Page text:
When the Knicks finally got their hands on Carmelo Anthony almost two weeks ago and paired him with Amar’e Stoudemire, last night’s result was kind of what we all envisioned might happen in time. The dynamic duo has only been together for 8 games now, but it is clear that, quarter by quarter, game by game, the two are beginning to operate offensively on the same wavelength. The box score speaks for itself:
Amare – 12-15 FG, 31 Pts in 24:13 (WOW!)
Carmelo – 12-16 FG, 34 Pts in 30:11
When asked in the post game press conference whether now we should expect nights like this on a regular basis, Carmelo laughed at the silly question, looked down at the box score in front of him and said something to the effect of, “Ain’t gonna be too many nights that the two of us miss only 7 shots”. Damn right about that, but it was pretty damn fun to watch anyway. You can credit the awful Jazz defensive effort some for the inflated stat line, but clearly Anthony and Stoudemire are tow of the most gifted offensive talents in the NBA and are capable of combining for 65 points on any given night.
Here are a few other intriguing things that came out of Carmelo’s mouth. He talked about how he and Amar’e are beginning now to play off of each other. This revelation was apparent very early on in this beatdown, as Melo assisted on three Amar’e buckets in a 3-minute stretch of the first quarter. The best part of Carmelo’s dishing and Stoudemire’s swishing was that STAT’s buckets came from different spots on the floor. One 19 footer, one layup at right next to the rim, one short 7-footer.
To me, this showed that Melo is beginning to recognize where Amar’e is on the floor on different offensive sets and he using his ability to draw attention of more than one defender to “get” Amar’e open. In fact, Anthony said as much in his post game comments, explaining that since defender tend to gravitate toward him and not leave him to double team someone else, other guys (Stoudemire and Toney Douglas) will be open. It’s just a question or them knocking down shots, which they did early and often tonight.
Stoudemire actually took to the podium first. He basically brushed off the astounding shooting performance by the two stars and said, “Myself and Carmelo can score one-on-one with ease. Offense is not a problem for us”. It most definitely was not against a seemingly disinterested Utah squad that is obviously in shambles since Jerry Sloan stepped down and Deron Williams was dealt to New Jersey. Amar’e went on to echo some of the same sentiments as Carmelo in regards to the two of them being able to open up shots for the rest of the guys:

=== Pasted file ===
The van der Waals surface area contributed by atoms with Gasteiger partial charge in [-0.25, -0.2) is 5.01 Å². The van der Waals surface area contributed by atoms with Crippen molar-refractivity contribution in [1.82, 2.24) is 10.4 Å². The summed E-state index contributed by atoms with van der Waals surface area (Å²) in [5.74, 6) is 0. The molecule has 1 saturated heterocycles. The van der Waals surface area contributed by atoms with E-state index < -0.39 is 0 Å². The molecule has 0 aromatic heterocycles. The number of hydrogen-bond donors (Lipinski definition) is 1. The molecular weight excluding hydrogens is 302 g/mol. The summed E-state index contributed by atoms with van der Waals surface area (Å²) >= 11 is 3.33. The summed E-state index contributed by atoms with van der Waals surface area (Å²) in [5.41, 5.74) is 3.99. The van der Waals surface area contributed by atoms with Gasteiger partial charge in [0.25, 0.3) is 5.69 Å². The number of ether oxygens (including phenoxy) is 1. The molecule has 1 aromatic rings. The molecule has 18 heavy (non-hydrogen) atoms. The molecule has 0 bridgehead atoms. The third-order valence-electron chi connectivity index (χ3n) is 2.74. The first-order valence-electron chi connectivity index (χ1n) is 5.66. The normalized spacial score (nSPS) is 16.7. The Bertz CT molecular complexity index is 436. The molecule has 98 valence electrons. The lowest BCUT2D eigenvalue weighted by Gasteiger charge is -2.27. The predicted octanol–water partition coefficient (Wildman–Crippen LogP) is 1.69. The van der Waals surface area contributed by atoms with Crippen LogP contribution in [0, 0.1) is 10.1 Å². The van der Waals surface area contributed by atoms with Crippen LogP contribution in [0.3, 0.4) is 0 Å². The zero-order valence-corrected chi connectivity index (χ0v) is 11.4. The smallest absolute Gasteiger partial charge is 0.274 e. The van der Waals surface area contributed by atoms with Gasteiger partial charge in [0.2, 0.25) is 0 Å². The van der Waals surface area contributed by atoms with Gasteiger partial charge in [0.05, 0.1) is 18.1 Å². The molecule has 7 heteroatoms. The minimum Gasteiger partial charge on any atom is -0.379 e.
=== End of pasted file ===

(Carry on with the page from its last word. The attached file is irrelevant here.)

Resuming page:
"“The goal is to always keep the ball moving, and always keep the defense on [its] toes. They can’t quite guard us. If we keep the ball moving like we did tonight and other players get involved and make open shots, then it’s going to be hard to guard us”"
Landry Fields put it best in the locker room when asked about his two superstar teammates, something to the effect of, “When STAT and Melo are playing like that, there’s not much anyone can do. Toney Douglas acknowledged that he knew it was up to guys like to knock down open shots when Melo and Amar’e are cooking like they were last night, because there would be opportunities aplenty.
I know it’s one game and the Knicks still have a ton of holes on defense and still struggle against squads/players with a big interior presence (case in point: Al Jefferson’s 36 pts tonight), but when was the last time this team had a laugher like this? After so many nights I sat in MSG, cringing at the poisonous atmosphere created by the Isiah’s Thomas’ reign of terror, last night was a blast. The always heady Garden fans chanting for Andy Rautins to enter the fray. Watching Stoudemire cheer lead for his boys continuing to pour it on the hapless Jazz in the final quarter. Seeing Renaldo Balkman swish a trifecta, fresh off the bench. Pure joy.
Yes this team has been enigmantic, and will likely continue to be so through the last 20 games of the regular season, but the the Knicks are relavant once again. Going to a game at Madison Square Garden is special again, and that’s the damn way it should be in this hoops town.